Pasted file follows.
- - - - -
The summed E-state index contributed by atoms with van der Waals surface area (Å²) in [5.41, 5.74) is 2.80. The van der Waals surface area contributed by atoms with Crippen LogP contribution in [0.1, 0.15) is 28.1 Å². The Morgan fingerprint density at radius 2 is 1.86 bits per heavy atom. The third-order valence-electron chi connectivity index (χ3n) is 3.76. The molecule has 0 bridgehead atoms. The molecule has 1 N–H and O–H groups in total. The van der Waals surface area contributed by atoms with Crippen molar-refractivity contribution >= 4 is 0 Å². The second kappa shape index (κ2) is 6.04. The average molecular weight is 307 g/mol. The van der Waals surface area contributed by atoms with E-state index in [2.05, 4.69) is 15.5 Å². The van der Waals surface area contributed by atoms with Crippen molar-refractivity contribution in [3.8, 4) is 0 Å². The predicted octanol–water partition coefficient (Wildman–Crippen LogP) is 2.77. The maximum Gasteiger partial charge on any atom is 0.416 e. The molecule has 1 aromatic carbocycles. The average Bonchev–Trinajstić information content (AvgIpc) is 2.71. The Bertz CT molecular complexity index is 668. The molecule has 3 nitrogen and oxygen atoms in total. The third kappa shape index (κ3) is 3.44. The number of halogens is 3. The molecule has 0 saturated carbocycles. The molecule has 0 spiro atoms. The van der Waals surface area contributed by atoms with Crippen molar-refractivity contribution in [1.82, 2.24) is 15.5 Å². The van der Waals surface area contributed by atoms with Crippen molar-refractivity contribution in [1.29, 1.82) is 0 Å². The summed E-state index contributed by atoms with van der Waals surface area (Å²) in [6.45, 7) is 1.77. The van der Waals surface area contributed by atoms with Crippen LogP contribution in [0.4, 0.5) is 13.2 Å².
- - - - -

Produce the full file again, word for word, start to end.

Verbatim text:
The summed E-state index contributed by atoms with van der Waals surface area (Å²) in [5.41, 5.74) is 2.80. The van der Waals surface area contributed by atoms with Crippen LogP contribution in [0.1, 0.15) is 28.1 Å². The Morgan fingerprint density at radius 2 is 1.86 bits per heavy atom. The third-order valence-electron chi connectivity index (χ3n) is 3.76. The molecule has 0 bridgehead atoms. The molecule has 1 N–H and O–H groups in total. The van der Waals surface area contributed by atoms with Crippen molar-refractivity contribution >= 4 is 0 Å². The second kappa shape index (κ2) is 6.04. The average molecular weight is 307 g/mol. The van der Waals surface area contributed by atoms with E-state index in [2.05, 4.69) is 15.5 Å². The van der Waals surface area contributed by atoms with Crippen molar-refractivity contribution in [3.8, 4) is 0 Å². The predicted octanol–water partition coefficient (Wildman–Crippen LogP) is 2.77. The maximum Gasteiger partial charge on any atom is 0.416 e. The molecule has 1 aromatic carbocycles. The average Bonchev–Trinajstić information content (AvgIpc) is 2.71. The Bertz CT molecular complexity index is 668. The molecule has 3 nitrogen and oxygen atoms in total. The third kappa shape index (κ3) is 3.44. The number of halogens is 3. The molecule has 0 saturated carbocycles. The molecule has 0 spiro atoms. The van der Waals surface area contributed by atoms with Crippen molar-refractivity contribution in [1.82, 2.24) is 15.5 Å². The van der Waals surface area contributed by atoms with Crippen molar-refractivity contribution in [1.29, 1.82) is 0 Å². The summed E-state index contributed by atoms with van der Waals surface area (Å²) in [6.45, 7) is 1.77. The van der Waals surface area contributed by atoms with Crippen LogP contribution in [0.4, 0.5) is 13.2 Å².